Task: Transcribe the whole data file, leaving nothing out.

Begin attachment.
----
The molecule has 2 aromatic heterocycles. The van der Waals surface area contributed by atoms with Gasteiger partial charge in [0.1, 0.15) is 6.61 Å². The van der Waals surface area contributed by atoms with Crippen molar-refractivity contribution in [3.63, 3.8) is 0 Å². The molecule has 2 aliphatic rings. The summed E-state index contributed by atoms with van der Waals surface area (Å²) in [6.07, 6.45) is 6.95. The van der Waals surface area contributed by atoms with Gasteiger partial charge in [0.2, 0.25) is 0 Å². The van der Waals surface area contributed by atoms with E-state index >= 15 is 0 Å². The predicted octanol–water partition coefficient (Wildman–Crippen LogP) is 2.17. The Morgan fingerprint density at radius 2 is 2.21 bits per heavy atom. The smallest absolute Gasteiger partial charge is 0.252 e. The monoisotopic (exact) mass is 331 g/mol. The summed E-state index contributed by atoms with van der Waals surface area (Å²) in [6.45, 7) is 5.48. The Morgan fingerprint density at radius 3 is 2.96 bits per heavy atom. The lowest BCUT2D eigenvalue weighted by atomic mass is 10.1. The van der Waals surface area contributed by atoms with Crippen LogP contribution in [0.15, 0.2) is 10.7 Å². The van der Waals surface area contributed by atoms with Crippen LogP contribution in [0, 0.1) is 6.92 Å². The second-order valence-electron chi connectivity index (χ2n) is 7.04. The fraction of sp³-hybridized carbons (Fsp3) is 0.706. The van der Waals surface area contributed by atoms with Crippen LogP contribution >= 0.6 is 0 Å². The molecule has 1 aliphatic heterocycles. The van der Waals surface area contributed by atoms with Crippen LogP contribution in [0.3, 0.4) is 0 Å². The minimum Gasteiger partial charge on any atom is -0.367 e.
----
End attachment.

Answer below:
The molecule has 2 aromatic heterocycles. The van der Waals surface area contributed by atoms with Gasteiger partial charge in [0.1, 0.15) is 6.61 Å². The van der Waals surface area contributed by atoms with Crippen molar-refractivity contribution in [3.63, 3.8) is 0 Å². The molecule has 2 aliphatic rings. The summed E-state index contributed by atoms with van der Waals surface area (Å²) in [6.07, 6.45) is 6.95. The van der Waals surface area contributed by atoms with Gasteiger partial charge in [0.2, 0.25) is 0 Å². The van der Waals surface area contributed by atoms with E-state index >= 15 is 0 Å². The predicted octanol–water partition coefficient (Wildman–Crippen LogP) is 2.17. The Morgan fingerprint density at radius 2 is 2.21 bits per heavy atom. The smallest absolute Gasteiger partial charge is 0.252 e. The monoisotopic (exact) mass is 331 g/mol. The summed E-state index contributed by atoms with van der Waals surface area (Å²) in [6.45, 7) is 5.48. The Morgan fingerprint density at radius 3 is 2.96 bits per heavy atom. The lowest BCUT2D eigenvalue weighted by atomic mass is 10.1. The van der Waals surface area contributed by atoms with Crippen LogP contribution in [0.15, 0.2) is 10.7 Å². The van der Waals surface area contributed by atoms with Crippen LogP contribution in [0, 0.1) is 6.92 Å². The second-order valence-electron chi connectivity index (χ2n) is 7.04. The fraction of sp³-hybridized carbons (Fsp3) is 0.706. The van der Waals surface area contributed by atoms with Crippen LogP contribution >= 0.6 is 0 Å². The molecule has 1 aliphatic heterocycles. The van der Waals surface area contributed by atoms with Crippen LogP contribution in [0.3, 0.4) is 0 Å². The minimum Gasteiger partial charge on any atom is -0.367 e.